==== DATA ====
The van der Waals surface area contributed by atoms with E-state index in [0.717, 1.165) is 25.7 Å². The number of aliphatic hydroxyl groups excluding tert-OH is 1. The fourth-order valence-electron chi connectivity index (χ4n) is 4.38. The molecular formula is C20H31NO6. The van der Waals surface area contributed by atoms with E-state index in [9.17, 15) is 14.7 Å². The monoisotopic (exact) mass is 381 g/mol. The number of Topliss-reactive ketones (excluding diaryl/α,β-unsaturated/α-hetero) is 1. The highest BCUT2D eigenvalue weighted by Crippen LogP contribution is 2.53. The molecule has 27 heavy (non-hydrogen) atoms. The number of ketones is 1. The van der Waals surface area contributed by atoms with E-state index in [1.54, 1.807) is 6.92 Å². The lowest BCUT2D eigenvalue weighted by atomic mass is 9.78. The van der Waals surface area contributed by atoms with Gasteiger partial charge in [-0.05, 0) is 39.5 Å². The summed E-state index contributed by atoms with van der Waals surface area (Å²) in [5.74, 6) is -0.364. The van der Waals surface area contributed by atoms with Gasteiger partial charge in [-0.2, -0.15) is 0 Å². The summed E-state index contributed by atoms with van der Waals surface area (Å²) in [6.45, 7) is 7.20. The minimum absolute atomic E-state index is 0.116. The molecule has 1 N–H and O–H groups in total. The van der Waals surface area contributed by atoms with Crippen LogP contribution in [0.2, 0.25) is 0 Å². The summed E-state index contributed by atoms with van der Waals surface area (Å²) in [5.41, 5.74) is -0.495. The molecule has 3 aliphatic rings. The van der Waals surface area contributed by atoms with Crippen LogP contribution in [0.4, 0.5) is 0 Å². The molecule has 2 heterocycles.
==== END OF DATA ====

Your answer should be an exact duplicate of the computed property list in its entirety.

The van der Waals surface area contributed by atoms with E-state index in [0.717, 1.165) is 25.7 Å². The number of aliphatic hydroxyl groups excluding tert-OH is 1. The fourth-order valence-electron chi connectivity index (χ4n) is 4.38. The molecular formula is C20H31NO6. The van der Waals surface area contributed by atoms with E-state index in [9.17, 15) is 14.7 Å². The monoisotopic (exact) mass is 381 g/mol. The number of Topliss-reactive ketones (excluding diaryl/α,β-unsaturated/α-hetero) is 1. The highest BCUT2D eigenvalue weighted by Crippen LogP contribution is 2.53. The molecule has 27 heavy (non-hydrogen) atoms. The number of ketones is 1. The van der Waals surface area contributed by atoms with E-state index in [1.54, 1.807) is 6.92 Å². The lowest BCUT2D eigenvalue weighted by atomic mass is 9.78. The van der Waals surface area contributed by atoms with Gasteiger partial charge in [-0.05, 0) is 39.5 Å². The summed E-state index contributed by atoms with van der Waals surface area (Å²) in [5.74, 6) is -0.364. The van der Waals surface area contributed by atoms with Gasteiger partial charge in [-0.2, -0.15) is 0 Å². The summed E-state index contributed by atoms with van der Waals surface area (Å²) in [6.45, 7) is 7.20. The minimum absolute atomic E-state index is 0.116. The molecule has 1 N–H and O–H groups in total. The van der Waals surface area contributed by atoms with Crippen LogP contribution in [0.2, 0.25) is 0 Å². The summed E-state index contributed by atoms with van der Waals surface area (Å²) in [5.41, 5.74) is -0.495. The molecule has 3 aliphatic rings. The van der Waals surface area contributed by atoms with Crippen LogP contribution in [0.4, 0.5) is 0 Å². The molecule has 2 heterocycles.